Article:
Warning: On December 21, doomsday is coming for the 2012 apocalypse. To those of you who have already experienced the great fuss about Y2K at the turn of the century, such 2012 apocalypse would seem laughable. Yet, according to many conspiracy theorists of the so called 2012 phenomenon, the Y2K bug was only a small part of the impending devastation.
It is suffice to say that most of KAIST’s research centers on the practical application of scientific knowledge (in the “applied” sciences) than it does on the discovery (with the “pure” sciences). Indeed, this has been true for Korean science in general since the vigorous industrialization policies of the 1970’s.
Established since 2004, iGEM has been known as a premier undergraduate synthetic biology competition, organized by the International Genetically Engineered Machine Foundation. By encouraging students to design their own biological systems and do creative experiments on living cells, iGEM has been contributing greatly to the advancement of the synthetic biology field.
The recent research result from the Department of Bio and Brain Engineering for identifying the optimal drug combinations to enhance p53-mediated apoptosis of MCF7 breast cancer cells created a stir in the science academia and raised hopeful questions from the general public.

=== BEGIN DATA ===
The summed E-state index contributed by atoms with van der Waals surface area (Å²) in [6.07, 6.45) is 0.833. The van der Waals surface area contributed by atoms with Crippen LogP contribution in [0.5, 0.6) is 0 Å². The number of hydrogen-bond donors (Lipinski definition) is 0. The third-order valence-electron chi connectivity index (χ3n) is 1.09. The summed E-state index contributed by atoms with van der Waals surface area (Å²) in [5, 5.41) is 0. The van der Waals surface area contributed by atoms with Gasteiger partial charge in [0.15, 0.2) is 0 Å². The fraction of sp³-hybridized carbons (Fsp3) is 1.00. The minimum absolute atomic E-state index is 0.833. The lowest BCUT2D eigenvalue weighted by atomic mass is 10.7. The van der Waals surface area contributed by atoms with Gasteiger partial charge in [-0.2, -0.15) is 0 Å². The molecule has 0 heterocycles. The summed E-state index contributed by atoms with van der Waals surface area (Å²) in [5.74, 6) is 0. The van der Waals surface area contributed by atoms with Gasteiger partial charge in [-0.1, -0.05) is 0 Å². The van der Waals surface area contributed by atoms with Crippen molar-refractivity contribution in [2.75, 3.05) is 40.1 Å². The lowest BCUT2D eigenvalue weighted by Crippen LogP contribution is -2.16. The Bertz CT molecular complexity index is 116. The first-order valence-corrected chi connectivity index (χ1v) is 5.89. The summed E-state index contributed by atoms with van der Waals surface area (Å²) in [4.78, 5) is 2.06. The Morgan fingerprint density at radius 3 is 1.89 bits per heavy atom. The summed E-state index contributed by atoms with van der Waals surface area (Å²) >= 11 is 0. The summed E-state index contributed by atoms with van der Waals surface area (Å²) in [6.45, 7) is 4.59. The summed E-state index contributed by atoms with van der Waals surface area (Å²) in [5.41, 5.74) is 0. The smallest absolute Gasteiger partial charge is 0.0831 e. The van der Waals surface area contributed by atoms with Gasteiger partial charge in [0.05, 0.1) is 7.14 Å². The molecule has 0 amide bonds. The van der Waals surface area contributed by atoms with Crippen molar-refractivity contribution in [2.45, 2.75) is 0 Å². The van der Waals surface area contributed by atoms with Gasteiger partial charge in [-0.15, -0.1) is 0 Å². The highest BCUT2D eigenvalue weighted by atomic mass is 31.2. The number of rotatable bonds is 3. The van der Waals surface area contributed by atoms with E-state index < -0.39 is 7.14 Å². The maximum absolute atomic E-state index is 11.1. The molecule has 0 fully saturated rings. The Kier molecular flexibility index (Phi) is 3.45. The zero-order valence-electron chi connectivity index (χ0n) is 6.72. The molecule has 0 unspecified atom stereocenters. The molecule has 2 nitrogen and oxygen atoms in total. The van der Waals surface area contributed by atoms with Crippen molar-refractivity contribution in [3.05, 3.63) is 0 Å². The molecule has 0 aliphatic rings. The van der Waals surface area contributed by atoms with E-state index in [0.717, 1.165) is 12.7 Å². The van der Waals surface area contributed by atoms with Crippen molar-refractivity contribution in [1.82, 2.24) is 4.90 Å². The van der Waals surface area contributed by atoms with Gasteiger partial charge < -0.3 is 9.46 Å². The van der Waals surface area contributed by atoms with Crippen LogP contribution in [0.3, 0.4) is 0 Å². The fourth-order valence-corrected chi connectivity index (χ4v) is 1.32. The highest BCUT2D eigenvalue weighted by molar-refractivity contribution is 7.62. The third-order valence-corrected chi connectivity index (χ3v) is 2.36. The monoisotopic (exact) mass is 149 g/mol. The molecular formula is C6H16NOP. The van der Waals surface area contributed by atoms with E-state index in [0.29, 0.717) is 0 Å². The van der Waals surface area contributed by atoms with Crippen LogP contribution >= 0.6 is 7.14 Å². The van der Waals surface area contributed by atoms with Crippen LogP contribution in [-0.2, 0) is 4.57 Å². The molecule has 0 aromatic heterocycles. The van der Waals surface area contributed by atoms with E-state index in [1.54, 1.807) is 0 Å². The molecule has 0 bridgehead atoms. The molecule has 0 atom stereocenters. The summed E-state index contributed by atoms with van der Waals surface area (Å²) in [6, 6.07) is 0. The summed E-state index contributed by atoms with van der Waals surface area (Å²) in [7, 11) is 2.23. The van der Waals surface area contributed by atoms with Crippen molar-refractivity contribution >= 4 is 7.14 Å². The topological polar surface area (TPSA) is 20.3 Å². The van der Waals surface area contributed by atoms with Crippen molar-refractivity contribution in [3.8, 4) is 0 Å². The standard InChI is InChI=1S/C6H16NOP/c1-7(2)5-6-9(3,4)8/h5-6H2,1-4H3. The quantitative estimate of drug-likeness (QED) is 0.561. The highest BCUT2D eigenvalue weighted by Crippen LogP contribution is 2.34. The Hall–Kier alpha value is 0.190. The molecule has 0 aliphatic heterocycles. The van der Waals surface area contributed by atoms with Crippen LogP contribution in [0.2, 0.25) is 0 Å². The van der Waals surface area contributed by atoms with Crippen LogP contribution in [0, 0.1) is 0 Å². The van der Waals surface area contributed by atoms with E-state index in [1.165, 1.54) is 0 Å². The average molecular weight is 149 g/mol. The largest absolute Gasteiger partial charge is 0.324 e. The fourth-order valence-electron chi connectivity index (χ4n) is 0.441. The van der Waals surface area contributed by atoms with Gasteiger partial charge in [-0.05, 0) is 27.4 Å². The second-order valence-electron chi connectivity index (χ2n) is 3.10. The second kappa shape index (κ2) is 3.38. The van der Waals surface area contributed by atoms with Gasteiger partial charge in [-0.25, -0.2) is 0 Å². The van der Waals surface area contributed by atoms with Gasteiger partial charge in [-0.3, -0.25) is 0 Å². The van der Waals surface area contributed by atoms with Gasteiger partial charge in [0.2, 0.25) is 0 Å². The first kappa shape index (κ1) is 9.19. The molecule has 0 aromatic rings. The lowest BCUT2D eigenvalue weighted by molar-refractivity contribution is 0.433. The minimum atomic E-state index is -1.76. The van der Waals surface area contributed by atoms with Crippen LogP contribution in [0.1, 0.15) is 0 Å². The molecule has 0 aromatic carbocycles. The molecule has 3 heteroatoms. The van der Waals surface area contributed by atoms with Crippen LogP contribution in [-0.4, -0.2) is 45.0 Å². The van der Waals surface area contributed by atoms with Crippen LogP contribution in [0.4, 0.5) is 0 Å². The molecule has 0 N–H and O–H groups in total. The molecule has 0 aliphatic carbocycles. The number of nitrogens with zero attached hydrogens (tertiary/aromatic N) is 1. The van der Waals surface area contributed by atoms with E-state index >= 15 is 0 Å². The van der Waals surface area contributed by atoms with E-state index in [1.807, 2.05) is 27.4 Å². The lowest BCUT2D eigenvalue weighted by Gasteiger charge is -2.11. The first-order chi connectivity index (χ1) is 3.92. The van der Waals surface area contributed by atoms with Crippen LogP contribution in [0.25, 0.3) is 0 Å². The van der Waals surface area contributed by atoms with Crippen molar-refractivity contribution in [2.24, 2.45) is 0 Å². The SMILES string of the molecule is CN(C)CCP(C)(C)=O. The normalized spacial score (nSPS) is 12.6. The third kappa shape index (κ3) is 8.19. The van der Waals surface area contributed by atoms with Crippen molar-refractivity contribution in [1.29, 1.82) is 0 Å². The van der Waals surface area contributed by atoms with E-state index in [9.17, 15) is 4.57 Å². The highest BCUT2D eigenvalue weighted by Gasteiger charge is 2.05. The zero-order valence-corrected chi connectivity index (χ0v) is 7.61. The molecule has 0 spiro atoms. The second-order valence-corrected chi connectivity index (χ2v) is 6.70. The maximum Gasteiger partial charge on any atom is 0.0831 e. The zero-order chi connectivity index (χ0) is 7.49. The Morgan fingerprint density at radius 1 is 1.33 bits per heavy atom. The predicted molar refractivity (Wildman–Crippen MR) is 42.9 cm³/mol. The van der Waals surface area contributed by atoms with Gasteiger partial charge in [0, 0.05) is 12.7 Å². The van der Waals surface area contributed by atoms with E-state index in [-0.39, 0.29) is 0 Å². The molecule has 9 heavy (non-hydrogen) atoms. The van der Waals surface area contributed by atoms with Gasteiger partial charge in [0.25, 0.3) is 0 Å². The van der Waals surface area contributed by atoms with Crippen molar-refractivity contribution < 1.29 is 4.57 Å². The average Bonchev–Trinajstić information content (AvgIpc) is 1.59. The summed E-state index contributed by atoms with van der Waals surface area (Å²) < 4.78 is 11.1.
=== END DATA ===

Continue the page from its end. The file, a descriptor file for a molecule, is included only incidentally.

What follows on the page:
The recent painting of Geun-hye Park, a candidate of the 2012 Presidential Election, giving birth to her own father Chung-hee Park, Former President of Korea from 1963 to 1979, was offensive enough to put many Koreans into sheer shock. I was appalled by the painting myself, and incensed over the fact that the painting was actually put on display for people to see and contemplate on.
On November 21, the Korean National Assembly passed a bill that makes taxis a mode of public transport. Since then, around 47,000 buses all over the country have gone on strike, demanding the Assembly to modify the bill. However, taxi drivers welcome the new law as they were suffering from low profits due to high oil prices. The KAIST Herald delves deeper into the issue.
On December 7, the first Sensitivity Training was hosted by the KAIST International Student Association (KISA). The event aimed to open a space in which international and Korean students could understand better each other’s culture and differences. The KAIST Herald interviewed Talha Liaqat, one of the organizers of the event, for further information.
KAIST was established to specialize in science and engineering education and research to train a world leader in high-technology industries. Surprisingly, KAIST will offer an Economics Minor Program to undergraduate students starting from the next academic year of 2013. The KAIST Herald met with Professor Suchan Chae from the Department of Management Science to hear more about this new program.Wha
A night before the due date of the General Chemistry Laboratory report, I had to go through a tough inner conflict of whether to copy the lab report or not. Unlike my high school, where students are often expelled when they get caught plagiarizing, KAIST seems to have a much more lax attitude towards copying.
Every year, undergraduate and graduate students from all over the world come to study at KAIST for a semester or two. For the first time, The KAIST Herald contacted two exchange students, Samantha Lim and Rance Pritchard, to learn about their experiences so far.